Are demarcation disputes back on the horizon?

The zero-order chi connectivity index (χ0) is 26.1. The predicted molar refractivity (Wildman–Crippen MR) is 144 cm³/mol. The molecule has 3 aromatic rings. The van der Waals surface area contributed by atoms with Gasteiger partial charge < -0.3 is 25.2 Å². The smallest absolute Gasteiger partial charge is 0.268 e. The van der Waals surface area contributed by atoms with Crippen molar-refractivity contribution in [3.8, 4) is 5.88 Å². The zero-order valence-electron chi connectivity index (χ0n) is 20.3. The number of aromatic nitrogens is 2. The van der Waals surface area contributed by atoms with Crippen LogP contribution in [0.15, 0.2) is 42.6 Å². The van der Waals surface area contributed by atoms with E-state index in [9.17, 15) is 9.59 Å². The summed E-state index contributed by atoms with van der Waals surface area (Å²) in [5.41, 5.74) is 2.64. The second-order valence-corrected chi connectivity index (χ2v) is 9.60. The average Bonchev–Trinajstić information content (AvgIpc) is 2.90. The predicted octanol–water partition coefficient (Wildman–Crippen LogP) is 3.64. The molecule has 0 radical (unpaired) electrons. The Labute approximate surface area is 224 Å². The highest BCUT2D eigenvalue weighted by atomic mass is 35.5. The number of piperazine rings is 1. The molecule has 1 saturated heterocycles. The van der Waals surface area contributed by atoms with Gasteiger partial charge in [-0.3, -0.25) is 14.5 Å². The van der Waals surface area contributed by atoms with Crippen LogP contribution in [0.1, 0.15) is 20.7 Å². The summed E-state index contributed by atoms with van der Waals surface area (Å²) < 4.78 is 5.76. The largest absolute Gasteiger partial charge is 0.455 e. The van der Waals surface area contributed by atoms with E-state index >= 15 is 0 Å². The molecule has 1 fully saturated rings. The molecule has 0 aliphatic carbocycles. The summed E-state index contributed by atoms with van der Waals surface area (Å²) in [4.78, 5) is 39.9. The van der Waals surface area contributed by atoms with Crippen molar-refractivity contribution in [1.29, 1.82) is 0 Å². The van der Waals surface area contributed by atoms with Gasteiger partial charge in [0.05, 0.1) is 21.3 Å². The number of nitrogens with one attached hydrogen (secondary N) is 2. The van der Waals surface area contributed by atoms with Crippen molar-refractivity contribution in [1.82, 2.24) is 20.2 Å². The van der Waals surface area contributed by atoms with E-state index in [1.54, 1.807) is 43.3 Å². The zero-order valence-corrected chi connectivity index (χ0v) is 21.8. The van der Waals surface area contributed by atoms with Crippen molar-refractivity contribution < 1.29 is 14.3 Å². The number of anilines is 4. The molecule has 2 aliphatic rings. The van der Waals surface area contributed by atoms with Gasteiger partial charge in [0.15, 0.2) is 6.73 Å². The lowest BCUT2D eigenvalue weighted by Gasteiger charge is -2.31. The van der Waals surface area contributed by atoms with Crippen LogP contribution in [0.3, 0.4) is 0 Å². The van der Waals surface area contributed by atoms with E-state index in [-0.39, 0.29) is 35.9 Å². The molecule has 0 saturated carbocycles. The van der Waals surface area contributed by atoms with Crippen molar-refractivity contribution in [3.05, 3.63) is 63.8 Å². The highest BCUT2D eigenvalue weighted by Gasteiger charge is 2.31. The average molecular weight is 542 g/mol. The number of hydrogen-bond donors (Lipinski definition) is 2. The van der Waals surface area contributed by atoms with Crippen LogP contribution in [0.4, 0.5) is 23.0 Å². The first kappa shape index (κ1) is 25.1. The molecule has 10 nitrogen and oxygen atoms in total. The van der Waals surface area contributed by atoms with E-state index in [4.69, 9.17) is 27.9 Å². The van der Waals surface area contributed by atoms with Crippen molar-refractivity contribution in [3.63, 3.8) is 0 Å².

The federal government introduced the Fair Work Bill 2008 on November 25 last year, replacing the previous government’s Work Choices national industrial relations system, and aims to have the bill through Parliament by March 19, 2009. Kollmorgen said that, currently, union demarcation is generally defined by awards and agreements entered into with named unions as respondents. Existing agreements typically reference union rules and award respondency. This week, Kollmorgen said that two things are set to change the way unions operate in the construction industry, now that the bill has been introduced. Firstly, the bill states: “A permit holder may enter premises to hold discussions with one or more persons who perform work on the premises; and whose industrial interests the permit holder’s organisation is entitled to represent; and who wish to participate in those discussions.” Interpreting the meaning, Kollmorgen said: “So, a union won’t have to be covered by an award or agreement to gain entry to a site for member recruitment and discussion purposes, as long as the union’s rules allow them to cover the workers.” Secondly, Kollmorgen argued, the federal government has removed the traditional concept of respondency in modern awards in order to ensure the award modernisation process was not hamstrung by complex demarcation arguments. Kollmorgen said the government has sought to avoid the inclusion in modern awards of “cumbersome union coverage schedules”. “That is, modern awards will not have any named respondents. So, in order for a union to represent employees, its union rules must permit it to cover the work performed under an award or agreement. This may pose problems for civil construction, where competition between the Australian Workers’ Union and the Construction, Forestry, Mining and Energy Union is keen, Kollmorgen said. “The AWU has traditionally claimed exclusive coverage and the CFMEU maintains that its rules allow it to have coverage. “The AWU’s position is that it long-ago decided it had no interest in highrise construction and that was the domain of the CFMEU and, equally, the CFMEU should not be trying to cover civil construction. Kollmorgen’s prediction is that competition between unions on civil construction sites will increase, and that unions marketing to eligible members will argue they can achieve better agreement outcomes and representation than their union competitor. He said the government has responded to the union and employer concern by suggesting that new representation orders exercised by Fair Work Australia could be the answer. “That is, in the government’s view, the simplest way to manage union representation and potential demarcation disputes is to retain current award-derived coverage rights, and where representation is disputed, parties can apply to FWA for representation orders. Kollmorgen said a party would need to make an application to FWA for orders, but that was probably not a position that civil construction industry employers would want to be in. “In many cases, seeking representation orders that remove a union’s right to represent certain employees could result in uncertainty and be hazardous to site profitability.”

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